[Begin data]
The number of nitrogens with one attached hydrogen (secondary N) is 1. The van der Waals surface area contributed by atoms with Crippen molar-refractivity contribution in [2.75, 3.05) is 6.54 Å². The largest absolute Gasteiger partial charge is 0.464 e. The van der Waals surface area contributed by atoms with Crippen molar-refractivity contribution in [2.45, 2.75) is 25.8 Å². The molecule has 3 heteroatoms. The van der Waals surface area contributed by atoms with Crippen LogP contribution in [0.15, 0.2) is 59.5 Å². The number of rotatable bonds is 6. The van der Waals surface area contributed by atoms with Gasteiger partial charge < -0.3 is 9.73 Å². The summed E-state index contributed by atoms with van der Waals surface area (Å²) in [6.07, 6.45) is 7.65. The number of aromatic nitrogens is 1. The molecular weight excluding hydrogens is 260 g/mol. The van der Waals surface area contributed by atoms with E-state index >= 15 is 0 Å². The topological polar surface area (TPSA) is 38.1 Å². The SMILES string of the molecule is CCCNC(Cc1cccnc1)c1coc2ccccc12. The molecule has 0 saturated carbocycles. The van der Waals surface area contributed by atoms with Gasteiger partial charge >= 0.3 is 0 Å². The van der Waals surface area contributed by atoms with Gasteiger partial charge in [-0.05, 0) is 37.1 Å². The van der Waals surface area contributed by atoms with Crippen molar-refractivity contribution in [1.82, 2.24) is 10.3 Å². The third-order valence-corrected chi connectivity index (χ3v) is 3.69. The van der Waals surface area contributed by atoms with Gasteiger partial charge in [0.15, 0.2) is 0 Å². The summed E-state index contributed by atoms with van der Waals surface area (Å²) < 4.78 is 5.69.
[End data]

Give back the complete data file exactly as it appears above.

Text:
The number of nitrogens with one attached hydrogen (secondary N) is 1. The van der Waals surface area contributed by atoms with Crippen molar-refractivity contribution in [2.75, 3.05) is 6.54 Å². The largest absolute Gasteiger partial charge is 0.464 e. The van der Waals surface area contributed by atoms with Crippen molar-refractivity contribution in [2.45, 2.75) is 25.8 Å². The molecule has 3 heteroatoms. The van der Waals surface area contributed by atoms with Crippen LogP contribution in [0.15, 0.2) is 59.5 Å². The number of rotatable bonds is 6. The van der Waals surface area contributed by atoms with Gasteiger partial charge < -0.3 is 9.73 Å². The summed E-state index contributed by atoms with van der Waals surface area (Å²) in [6.07, 6.45) is 7.65. The number of aromatic nitrogens is 1. The molecular weight excluding hydrogens is 260 g/mol. The van der Waals surface area contributed by atoms with E-state index >= 15 is 0 Å². The topological polar surface area (TPSA) is 38.1 Å². The SMILES string of the molecule is CCCNC(Cc1cccnc1)c1coc2ccccc12. The molecule has 0 saturated carbocycles. The van der Waals surface area contributed by atoms with Gasteiger partial charge >= 0.3 is 0 Å². The van der Waals surface area contributed by atoms with Gasteiger partial charge in [-0.05, 0) is 37.1 Å². The van der Waals surface area contributed by atoms with Crippen molar-refractivity contribution in [1.82, 2.24) is 10.3 Å². The third-order valence-corrected chi connectivity index (χ3v) is 3.69. The van der Waals surface area contributed by atoms with Gasteiger partial charge in [0.15, 0.2) is 0 Å². The summed E-state index contributed by atoms with van der Waals surface area (Å²) < 4.78 is 5.69.